Keil searched for records of Karakas’s marriage and funeral. Unfortunately, records of the Armenian Church had been lost in a fire in 1957. Keil searched one of the newspapers published at the time of Karakas’s death without finding any reference to him. News in the early 1940s mainly concerned war events.

Unverified Statements

Keil fully verified the majority of Kemal’s statements about his life as Karakas through his own observations or talking to witnesses, but some he was able to confirm only partially or not at all.

  • His wife and children had Greek first names. Keil was unable to learn the names, but since Karakas’s wife came from a Greek Orthodox family, this seemed possible.
  • He was called Fistik. Keil assumed Fistik was a given name, but it turned out that Armenians use fistic to refer to a ‘nice man’, which was consistent with what he learned about Karakas. However, he could find no one who recalled that he was called fistic.
  • His wife had something to do with his death. Although this rumour was circulating amongst his informants in Cengelkoy, Keil was unable to confirm it through other sources.
  • He was shot with a pistol but did not die immediately. This was possible, but Keil was unable to confirm it.
  • He knew Aysegul. Initially, Keil thought this unlikely, given the dates for both Karakas and Aysegul, but he learned that Aysegul had lived in the house next to Karakas as a child, so Karakas might have known her then.
  • He was married in Bodrum. The historian recalled a wedding procession in Istanbul. Although there might have been a ceremony earlier in Bodrum, Keil was unable to learn anything about it.
  • His youngest son died as a rally car driver. From the timeline suggested by the historian, it appeared that Karakas’s son would have been too young when Karakas was murdered to have died as a rally car driver.

Follow-Up with Kemal

After Keil had obtained all the details about Karakas he could, he visited Kemal again. He showed him a photograph of Karakas’s house, taken from across the Bosphorus. Kemal was struck by the picture and believed that he could identify his room in the house. He was then eight years old, however, and had begun to forget details he had recalled earlier. He did not respond to any of the new facts about Karakas that Keil had uncovered.

Kemal’s Birthmark

Birthmarks or birth defects corresponding to wounds on the previous body have been observed in 35% of cases of children who claim to remember previous lives. These birthmarks are in the same locations as the wounds and typically have a similar appearance.2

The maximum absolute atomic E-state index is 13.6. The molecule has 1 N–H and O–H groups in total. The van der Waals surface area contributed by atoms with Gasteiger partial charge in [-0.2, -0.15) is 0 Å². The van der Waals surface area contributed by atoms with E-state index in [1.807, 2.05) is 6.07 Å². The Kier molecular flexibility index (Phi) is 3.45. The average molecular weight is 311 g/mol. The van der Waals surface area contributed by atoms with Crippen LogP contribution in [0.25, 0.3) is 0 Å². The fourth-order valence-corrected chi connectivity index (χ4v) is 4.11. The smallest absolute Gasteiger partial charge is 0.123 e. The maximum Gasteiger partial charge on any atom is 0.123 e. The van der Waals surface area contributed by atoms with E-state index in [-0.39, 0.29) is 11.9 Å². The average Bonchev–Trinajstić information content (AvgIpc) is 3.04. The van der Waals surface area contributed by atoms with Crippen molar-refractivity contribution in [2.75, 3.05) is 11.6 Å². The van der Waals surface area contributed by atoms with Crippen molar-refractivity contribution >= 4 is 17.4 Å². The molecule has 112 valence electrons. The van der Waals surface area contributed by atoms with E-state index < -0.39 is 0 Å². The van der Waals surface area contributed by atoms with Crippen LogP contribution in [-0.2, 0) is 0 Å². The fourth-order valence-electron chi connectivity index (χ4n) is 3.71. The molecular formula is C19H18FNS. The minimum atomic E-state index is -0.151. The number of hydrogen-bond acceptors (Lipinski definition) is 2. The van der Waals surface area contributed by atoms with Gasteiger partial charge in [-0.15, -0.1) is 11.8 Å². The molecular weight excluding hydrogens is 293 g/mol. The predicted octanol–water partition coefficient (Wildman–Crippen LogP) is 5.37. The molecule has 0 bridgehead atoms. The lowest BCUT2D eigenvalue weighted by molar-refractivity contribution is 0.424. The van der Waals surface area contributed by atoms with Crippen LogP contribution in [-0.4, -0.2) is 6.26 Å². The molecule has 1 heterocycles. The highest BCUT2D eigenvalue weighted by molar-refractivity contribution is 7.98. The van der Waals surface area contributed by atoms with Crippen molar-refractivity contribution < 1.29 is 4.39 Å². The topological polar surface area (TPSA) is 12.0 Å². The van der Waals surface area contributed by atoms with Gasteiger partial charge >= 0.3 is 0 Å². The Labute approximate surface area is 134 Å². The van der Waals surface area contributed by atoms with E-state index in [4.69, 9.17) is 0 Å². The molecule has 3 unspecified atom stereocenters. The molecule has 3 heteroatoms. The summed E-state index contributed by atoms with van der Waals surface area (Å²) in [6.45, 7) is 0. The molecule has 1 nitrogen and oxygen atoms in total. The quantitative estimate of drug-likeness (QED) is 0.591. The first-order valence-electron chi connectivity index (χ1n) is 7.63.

Kemal had a birthmark on his chest that was visible for several years, and which he said corresponded to the wound caused by the bullet from the pistol with which he was shot. Kemal parents did not notice the mark until Kemal started to talk about it when he was about three years old. The birthmark was no longer visible when Keil met Kemal.

Keil’s Analysis

Keil noted that the early age at which Kemal began to speak of the previous life was the norm for the reincarnation cases studied by Ian Stevenson, the preeminent reincarnation researcher, whose investigative methodology Keil was following. Moreover, Stevenson had found that it was common for past-life memories to fade by late childhood.3

Keil also pointed out several unusual features of Kemal’s case. The median distance between the places of death and rebirth in Stevenson’s large case collection was fourteen kilometres (8.7 miles)4 and only a few cases involved distances greater than five hundred kilometres (310 miles). The distance from Istanbul to Hatay was about 850 kilometres (528 miles).5

According to the historian Keil interviewed, Karakas died in 1940 or 1941. Kemal was born in 1991, fifty years on, whereas the median intermission in Stevenson’s collection globally was only sixteen months.6 The median intermission length in Stevenson’s Alevi cases was 8.5 months.7

The record of Kemal’s statements Keil made prior to their verification is another important feature of the case. Only 33 of the 2,500 cases in Stevenson’s files at the Division of Personality Studies8 had prior written records as of 2005.

The long distance and time between lives, together with the difficulties Keil had in obtaining information to assess Kemal’s memories, made it seem unlikely that Kemal – or his parents – could have learned the story of Karakas through overhearing someone talk about it or another normal means of information gathering.

Sceptics frequently surmise that parents shape their children’s apparent past-life memories and behaviour in accord with their beliefs and expectations about reincarnation, but this theory fails to explain verified past-life memories in cases with prior written records, Keil maintained. Additionally, cases with prior written records lend credence to children’s verified past-life memory claims in general, since they demonstrate that some children do make numerous statements about deceased individuals that are shown to be accurate, ‘and they cast significant doubt on the ability of the socio-psychological hypothesis to accurately explain this phenomenon’.9

Criticism and Response

Vitor Visoni critiqued several elements of Keil’s investigation and presentation of Kemal’s case; Keil and Tucker responded to this critique.10

  • Participation of the interpreter. Visoni found it concerning that Keil’s interpreter had been the person to introduce Kemal’s case to Keil, because he was acquainted with Kemal’s family. This raised the possibility of collusion between the interpreter and the family. Reincarnation research had already suffered enough ‘from the accusation of fraud on the part of interpreters’, Visoni said, citing an instance in which Stevenson had trouble with an interpreter.

Keil and Tucker responded that this had occurred only with this one interpreter, who was accused of cheating not in his assistance to Stevenson, but in separate research. There were no allegations of interpreter fraud in any of Stevenson’s cases.